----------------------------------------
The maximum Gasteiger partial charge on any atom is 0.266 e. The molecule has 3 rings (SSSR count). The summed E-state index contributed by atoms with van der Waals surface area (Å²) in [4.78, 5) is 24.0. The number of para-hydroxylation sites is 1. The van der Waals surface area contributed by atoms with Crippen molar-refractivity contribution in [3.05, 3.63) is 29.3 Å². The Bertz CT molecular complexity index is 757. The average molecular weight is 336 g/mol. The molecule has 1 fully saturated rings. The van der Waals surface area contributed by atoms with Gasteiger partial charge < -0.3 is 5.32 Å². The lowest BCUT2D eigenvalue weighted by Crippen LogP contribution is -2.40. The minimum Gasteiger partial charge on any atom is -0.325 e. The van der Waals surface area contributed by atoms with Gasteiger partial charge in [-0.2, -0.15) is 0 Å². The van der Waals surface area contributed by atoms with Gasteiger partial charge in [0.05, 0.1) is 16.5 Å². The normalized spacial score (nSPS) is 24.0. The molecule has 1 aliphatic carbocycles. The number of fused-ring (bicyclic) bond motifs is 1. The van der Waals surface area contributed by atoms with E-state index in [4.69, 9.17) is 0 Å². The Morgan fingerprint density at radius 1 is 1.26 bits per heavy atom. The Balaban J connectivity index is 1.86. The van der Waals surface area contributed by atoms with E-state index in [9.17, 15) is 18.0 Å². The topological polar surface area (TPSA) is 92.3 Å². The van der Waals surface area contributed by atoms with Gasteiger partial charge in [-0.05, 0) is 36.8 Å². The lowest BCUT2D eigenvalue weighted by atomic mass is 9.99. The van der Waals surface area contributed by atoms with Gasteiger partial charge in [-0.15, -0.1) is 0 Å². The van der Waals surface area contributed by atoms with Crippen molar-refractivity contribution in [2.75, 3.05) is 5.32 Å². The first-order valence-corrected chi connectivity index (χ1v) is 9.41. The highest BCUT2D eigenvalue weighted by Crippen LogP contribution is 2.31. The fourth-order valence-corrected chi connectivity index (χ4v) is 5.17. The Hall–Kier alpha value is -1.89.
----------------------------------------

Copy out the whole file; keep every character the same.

The maximum Gasteiger partial charge on any atom is 0.266 e. The molecule has 3 rings (SSSR count). The summed E-state index contributed by atoms with van der Waals surface area (Å²) in [4.78, 5) is 24.0. The number of para-hydroxylation sites is 1. The van der Waals surface area contributed by atoms with Crippen molar-refractivity contribution in [3.05, 3.63) is 29.3 Å². The Bertz CT molecular complexity index is 757. The average molecular weight is 336 g/mol. The molecule has 1 fully saturated rings. The van der Waals surface area contributed by atoms with Gasteiger partial charge < -0.3 is 5.32 Å². The lowest BCUT2D eigenvalue weighted by Crippen LogP contribution is -2.40. The minimum Gasteiger partial charge on any atom is -0.325 e. The van der Waals surface area contributed by atoms with Gasteiger partial charge in [-0.2, -0.15) is 0 Å². The van der Waals surface area contributed by atoms with Gasteiger partial charge in [0.05, 0.1) is 16.5 Å². The normalized spacial score (nSPS) is 24.0. The molecule has 1 aliphatic carbocycles. The number of fused-ring (bicyclic) bond motifs is 1. The van der Waals surface area contributed by atoms with E-state index in [4.69, 9.17) is 0 Å². The Morgan fingerprint density at radius 1 is 1.26 bits per heavy atom. The Balaban J connectivity index is 1.86. The van der Waals surface area contributed by atoms with E-state index in [9.17, 15) is 18.0 Å². The topological polar surface area (TPSA) is 92.3 Å². The van der Waals surface area contributed by atoms with Gasteiger partial charge in [-0.05, 0) is 36.8 Å². The lowest BCUT2D eigenvalue weighted by atomic mass is 9.99. The van der Waals surface area contributed by atoms with Gasteiger partial charge in [-0.15, -0.1) is 0 Å². The van der Waals surface area contributed by atoms with Crippen molar-refractivity contribution in [2.75, 3.05) is 5.32 Å². The first-order valence-corrected chi connectivity index (χ1v) is 9.41. The highest BCUT2D eigenvalue weighted by Crippen LogP contribution is 2.31. The fourth-order valence-corrected chi connectivity index (χ4v) is 5.17. The Hall–Kier alpha value is -1.89.